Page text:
News reports for the last few months have been filled with dire accounts about Iran's growing capacity for enriching uranium, the United States' exertion of greater pressure on Iran by strengthening sanctions and tightening an embargo on Iranian oil, and Israel's preparation to launch "a preventive war" against Iran.
For more than an hour, as people drove through the Oklahoma City intersection on their way home at the end of the workday, the honking was incessant, Prescott says. (Photo: MainstreamBaptist.Blogspot.com)
News reports say the United States is preparing to defend Israel should Iran counterattack.
War drums are beating again, and the Israelis are marking the time.
Iran claims they are enriching uranium for peaceful energy production. Israel contends they are developing nuclear weapons.
Both sides expect the United States to trust them. Neither side has proven themselves to be paragons of trustworthiness.
In Oklahoma, reports about impending war with Iran fill the pages of the daily newspapers and local broadcast news – alongside reports of casualties in Afghanistan.
In this reddest of the red states (not a single county voted Democratic in the last presidential election), anything that affects the military leads the news. Anything, that is, except for the efforts of local peace activists.
On Feb. 2, a group of peace activists – including Vietnam and Iraq war veterans – stood on a street corner near downtown Oklahoma City waving signs saying "Honk for Peace," "War is not the Answer" and "No War with Iran."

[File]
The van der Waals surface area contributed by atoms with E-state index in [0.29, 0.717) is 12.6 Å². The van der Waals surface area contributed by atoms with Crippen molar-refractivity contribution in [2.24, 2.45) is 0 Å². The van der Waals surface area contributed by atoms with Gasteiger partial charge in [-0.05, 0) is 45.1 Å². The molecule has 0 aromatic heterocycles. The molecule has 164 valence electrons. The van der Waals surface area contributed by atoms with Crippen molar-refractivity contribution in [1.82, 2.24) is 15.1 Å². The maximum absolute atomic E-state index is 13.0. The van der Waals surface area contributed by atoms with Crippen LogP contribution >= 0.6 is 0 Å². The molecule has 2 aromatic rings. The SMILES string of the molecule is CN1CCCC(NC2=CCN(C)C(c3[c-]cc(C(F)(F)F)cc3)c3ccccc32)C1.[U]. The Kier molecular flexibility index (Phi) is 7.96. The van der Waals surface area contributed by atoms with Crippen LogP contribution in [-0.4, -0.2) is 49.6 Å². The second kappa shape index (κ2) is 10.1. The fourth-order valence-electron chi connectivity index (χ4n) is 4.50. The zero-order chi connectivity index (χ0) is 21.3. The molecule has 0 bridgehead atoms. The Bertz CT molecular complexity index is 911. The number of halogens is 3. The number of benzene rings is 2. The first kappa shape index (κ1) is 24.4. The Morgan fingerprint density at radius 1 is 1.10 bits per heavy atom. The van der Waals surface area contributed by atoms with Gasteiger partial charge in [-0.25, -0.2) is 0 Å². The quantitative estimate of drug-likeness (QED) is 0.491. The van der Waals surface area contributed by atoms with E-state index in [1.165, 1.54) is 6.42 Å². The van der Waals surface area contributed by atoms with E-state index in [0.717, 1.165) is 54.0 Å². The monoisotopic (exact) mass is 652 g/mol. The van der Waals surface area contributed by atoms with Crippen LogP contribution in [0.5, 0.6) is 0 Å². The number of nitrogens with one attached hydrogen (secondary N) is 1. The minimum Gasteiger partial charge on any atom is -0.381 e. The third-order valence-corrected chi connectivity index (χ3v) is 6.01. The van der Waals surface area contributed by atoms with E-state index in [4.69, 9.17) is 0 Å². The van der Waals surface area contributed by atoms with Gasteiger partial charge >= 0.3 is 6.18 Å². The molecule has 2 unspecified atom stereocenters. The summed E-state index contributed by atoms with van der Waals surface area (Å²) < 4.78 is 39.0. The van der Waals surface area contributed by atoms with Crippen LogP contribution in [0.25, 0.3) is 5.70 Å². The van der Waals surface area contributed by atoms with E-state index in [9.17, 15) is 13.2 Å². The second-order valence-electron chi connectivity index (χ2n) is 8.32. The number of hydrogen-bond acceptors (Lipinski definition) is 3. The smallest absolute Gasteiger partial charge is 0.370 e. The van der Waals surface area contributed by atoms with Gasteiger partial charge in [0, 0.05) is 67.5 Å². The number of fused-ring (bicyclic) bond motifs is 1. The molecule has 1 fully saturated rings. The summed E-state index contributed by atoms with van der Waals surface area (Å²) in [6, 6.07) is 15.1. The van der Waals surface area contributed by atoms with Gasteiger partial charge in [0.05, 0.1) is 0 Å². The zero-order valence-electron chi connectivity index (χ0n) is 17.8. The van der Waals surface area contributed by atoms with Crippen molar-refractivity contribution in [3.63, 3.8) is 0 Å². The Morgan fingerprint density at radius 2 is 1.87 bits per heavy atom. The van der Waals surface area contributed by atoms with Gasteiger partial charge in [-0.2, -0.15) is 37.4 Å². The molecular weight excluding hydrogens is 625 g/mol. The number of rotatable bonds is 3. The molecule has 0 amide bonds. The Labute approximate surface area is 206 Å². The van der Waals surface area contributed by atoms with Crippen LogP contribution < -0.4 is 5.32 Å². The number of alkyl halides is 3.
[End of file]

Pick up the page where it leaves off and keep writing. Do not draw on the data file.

For more than an hour, as people drove through the intersection on their way home at the end of the workday, the honking was incessant.
The only reporter to take note of the rally worked for The City Sentinel, a weekly neighborhood newspaper.
I took my camcorder to the rally and asked the activists why they were motivated to stand on a street corner in this very conservative city and wave anti-war signs.
I was surprised at how difficult it often was to hear their remarks over all the horns that were honking for peace.
Several of the activists were pleasantly surprised at the response they were getting from the public that day. A number of them commented about how different it was from the rallies they held nine years ago.
In 2003, as our nation was preparing to launch "a preventive war" of our own against Iraq, some of these same activists faced obscene gestures and had to dodge apples and tomatoes as the cars rolled by.
On Feb. 2, they received approving nods, friendly waves and repeated honks.
When asked how they explained the difference in response between their rallies in 2003 and this one in 2012, one man said, "Our nation is broke."
An elderly lady said, "Oklahomans are weary of war."
As much as anything, they probably expressed the sentiments of many of those honking their horns as they drove through the intersection.
Those sentiments, however, are not finding expression in the mainstream media in Oklahoma.
Bruce Prescott is executive director of Mainstream Oklahoma Baptists, and president of the Norman, Okla., chapter of Americans United for Separation of Church and State. He blogs at Mainstream Baptist.